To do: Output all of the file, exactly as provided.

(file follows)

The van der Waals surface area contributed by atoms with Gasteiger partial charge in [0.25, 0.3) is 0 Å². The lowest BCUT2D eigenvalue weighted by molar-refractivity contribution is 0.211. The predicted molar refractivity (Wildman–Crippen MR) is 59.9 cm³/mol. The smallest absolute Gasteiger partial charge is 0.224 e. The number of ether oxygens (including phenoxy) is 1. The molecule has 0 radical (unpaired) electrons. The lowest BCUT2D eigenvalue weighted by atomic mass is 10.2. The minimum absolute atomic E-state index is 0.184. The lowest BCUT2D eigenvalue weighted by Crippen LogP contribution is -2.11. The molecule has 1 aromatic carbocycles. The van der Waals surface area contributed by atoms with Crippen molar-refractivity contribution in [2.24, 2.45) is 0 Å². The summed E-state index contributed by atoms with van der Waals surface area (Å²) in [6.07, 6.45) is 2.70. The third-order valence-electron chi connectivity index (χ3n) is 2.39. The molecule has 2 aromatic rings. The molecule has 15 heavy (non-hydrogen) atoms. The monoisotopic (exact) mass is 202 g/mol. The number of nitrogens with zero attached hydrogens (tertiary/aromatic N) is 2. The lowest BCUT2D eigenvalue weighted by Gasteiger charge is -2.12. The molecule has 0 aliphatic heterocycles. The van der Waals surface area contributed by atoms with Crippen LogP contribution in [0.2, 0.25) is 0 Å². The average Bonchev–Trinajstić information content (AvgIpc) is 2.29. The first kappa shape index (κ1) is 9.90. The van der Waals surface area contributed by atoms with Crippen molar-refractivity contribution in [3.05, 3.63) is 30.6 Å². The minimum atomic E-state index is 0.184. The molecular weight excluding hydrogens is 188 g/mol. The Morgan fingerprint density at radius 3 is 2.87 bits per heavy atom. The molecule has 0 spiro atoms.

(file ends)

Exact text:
The van der Waals surface area contributed by atoms with Gasteiger partial charge in [0.25, 0.3) is 0 Å². The lowest BCUT2D eigenvalue weighted by molar-refractivity contribution is 0.211. The predicted molar refractivity (Wildman–Crippen MR) is 59.9 cm³/mol. The smallest absolute Gasteiger partial charge is 0.224 e. The number of ether oxygens (including phenoxy) is 1. The molecule has 0 radical (unpaired) electrons. The lowest BCUT2D eigenvalue weighted by atomic mass is 10.2. The minimum absolute atomic E-state index is 0.184. The lowest BCUT2D eigenvalue weighted by Crippen LogP contribution is -2.11. The molecule has 1 aromatic carbocycles. The van der Waals surface area contributed by atoms with Crippen molar-refractivity contribution in [2.24, 2.45) is 0 Å². The summed E-state index contributed by atoms with van der Waals surface area (Å²) in [6.07, 6.45) is 2.70. The third-order valence-electron chi connectivity index (χ3n) is 2.39. The molecule has 2 aromatic rings. The molecule has 15 heavy (non-hydrogen) atoms. The monoisotopic (exact) mass is 202 g/mol. The number of nitrogens with zero attached hydrogens (tertiary/aromatic N) is 2. The lowest BCUT2D eigenvalue weighted by Gasteiger charge is -2.12. The molecule has 0 aliphatic heterocycles. The van der Waals surface area contributed by atoms with Crippen LogP contribution in [0.2, 0.25) is 0 Å². The average Bonchev–Trinajstić information content (AvgIpc) is 2.29. The first kappa shape index (κ1) is 9.90. The van der Waals surface area contributed by atoms with Crippen molar-refractivity contribution in [3.05, 3.63) is 30.6 Å². The minimum atomic E-state index is 0.184. The molecular weight excluding hydrogens is 188 g/mol. The Morgan fingerprint density at radius 3 is 2.87 bits per heavy atom. The molecule has 0 spiro atoms.